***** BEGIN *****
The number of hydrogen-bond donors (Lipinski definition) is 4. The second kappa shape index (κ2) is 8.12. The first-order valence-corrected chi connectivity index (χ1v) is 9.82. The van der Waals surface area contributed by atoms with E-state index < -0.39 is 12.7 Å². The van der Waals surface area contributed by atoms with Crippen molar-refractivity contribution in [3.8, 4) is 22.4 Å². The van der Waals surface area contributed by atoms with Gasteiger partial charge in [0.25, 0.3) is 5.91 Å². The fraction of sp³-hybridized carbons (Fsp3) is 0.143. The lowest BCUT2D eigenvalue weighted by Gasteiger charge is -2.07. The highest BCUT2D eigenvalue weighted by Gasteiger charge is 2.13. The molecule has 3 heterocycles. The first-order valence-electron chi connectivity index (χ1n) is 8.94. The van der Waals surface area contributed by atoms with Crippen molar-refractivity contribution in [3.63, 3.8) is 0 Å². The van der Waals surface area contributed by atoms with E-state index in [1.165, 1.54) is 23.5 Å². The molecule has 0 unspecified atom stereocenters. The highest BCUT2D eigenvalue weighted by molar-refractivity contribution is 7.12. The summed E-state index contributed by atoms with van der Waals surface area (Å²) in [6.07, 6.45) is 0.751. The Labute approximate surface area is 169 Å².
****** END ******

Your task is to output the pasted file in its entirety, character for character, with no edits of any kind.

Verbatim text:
The number of hydrogen-bond donors (Lipinski definition) is 4. The second kappa shape index (κ2) is 8.12. The first-order valence-corrected chi connectivity index (χ1v) is 9.82. The van der Waals surface area contributed by atoms with E-state index < -0.39 is 12.7 Å². The van der Waals surface area contributed by atoms with Crippen molar-refractivity contribution in [3.8, 4) is 22.4 Å². The van der Waals surface area contributed by atoms with Gasteiger partial charge in [0.25, 0.3) is 5.91 Å². The fraction of sp³-hybridized carbons (Fsp3) is 0.143. The lowest BCUT2D eigenvalue weighted by Gasteiger charge is -2.07. The highest BCUT2D eigenvalue weighted by Gasteiger charge is 2.13. The molecule has 3 heterocycles. The first-order valence-electron chi connectivity index (χ1n) is 8.94. The van der Waals surface area contributed by atoms with Crippen molar-refractivity contribution in [3.63, 3.8) is 0 Å². The van der Waals surface area contributed by atoms with E-state index in [1.165, 1.54) is 23.5 Å². The molecule has 0 unspecified atom stereocenters. The highest BCUT2D eigenvalue weighted by molar-refractivity contribution is 7.12. The summed E-state index contributed by atoms with van der Waals surface area (Å²) in [6.07, 6.45) is 0.751. The Labute approximate surface area is 169 Å².